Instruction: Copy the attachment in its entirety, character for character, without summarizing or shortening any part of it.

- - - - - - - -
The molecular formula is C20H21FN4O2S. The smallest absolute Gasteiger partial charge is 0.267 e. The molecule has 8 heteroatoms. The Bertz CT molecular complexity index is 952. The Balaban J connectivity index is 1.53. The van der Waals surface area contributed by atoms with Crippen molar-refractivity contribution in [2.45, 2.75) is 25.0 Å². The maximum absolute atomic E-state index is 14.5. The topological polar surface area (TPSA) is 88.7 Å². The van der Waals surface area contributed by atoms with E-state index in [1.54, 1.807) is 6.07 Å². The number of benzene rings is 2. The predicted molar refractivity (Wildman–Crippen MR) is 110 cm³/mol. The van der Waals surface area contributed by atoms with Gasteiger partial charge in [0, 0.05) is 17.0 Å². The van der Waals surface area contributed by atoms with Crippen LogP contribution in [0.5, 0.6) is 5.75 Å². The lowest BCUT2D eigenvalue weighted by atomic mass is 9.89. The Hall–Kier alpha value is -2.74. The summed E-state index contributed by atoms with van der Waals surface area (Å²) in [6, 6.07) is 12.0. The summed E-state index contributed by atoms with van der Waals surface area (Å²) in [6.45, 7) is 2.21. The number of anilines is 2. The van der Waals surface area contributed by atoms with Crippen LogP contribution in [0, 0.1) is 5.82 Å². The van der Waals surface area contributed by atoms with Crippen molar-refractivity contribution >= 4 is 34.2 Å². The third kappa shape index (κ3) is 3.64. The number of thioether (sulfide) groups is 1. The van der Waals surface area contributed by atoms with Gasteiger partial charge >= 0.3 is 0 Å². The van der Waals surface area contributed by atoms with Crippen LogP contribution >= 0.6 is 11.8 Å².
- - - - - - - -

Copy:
The molecular formula is C20H21FN4O2S. The smallest absolute Gasteiger partial charge is 0.267 e. The molecule has 8 heteroatoms. The Bertz CT molecular complexity index is 952. The Balaban J connectivity index is 1.53. The van der Waals surface area contributed by atoms with Crippen molar-refractivity contribution in [2.45, 2.75) is 25.0 Å². The maximum absolute atomic E-state index is 14.5. The topological polar surface area (TPSA) is 88.7 Å². The van der Waals surface area contributed by atoms with E-state index in [1.54, 1.807) is 6.07 Å². The number of benzene rings is 2. The predicted molar refractivity (Wildman–Crippen MR) is 110 cm³/mol. The van der Waals surface area contributed by atoms with Gasteiger partial charge in [0, 0.05) is 17.0 Å². The van der Waals surface area contributed by atoms with Crippen LogP contribution in [0.5, 0.6) is 5.75 Å². The lowest BCUT2D eigenvalue weighted by atomic mass is 9.89. The Hall–Kier alpha value is -2.74. The summed E-state index contributed by atoms with van der Waals surface area (Å²) in [6, 6.07) is 12.0. The summed E-state index contributed by atoms with van der Waals surface area (Å²) in [6.45, 7) is 2.21. The number of anilines is 2. The van der Waals surface area contributed by atoms with Crippen LogP contribution in [0, 0.1) is 5.82 Å². The van der Waals surface area contributed by atoms with Crippen molar-refractivity contribution >= 4 is 34.2 Å². The third kappa shape index (κ3) is 3.64. The number of thioether (sulfide) groups is 1. The van der Waals surface area contributed by atoms with Gasteiger partial charge >= 0.3 is 0 Å². The van der Waals surface area contributed by atoms with Crippen LogP contribution >= 0.6 is 11.8 Å².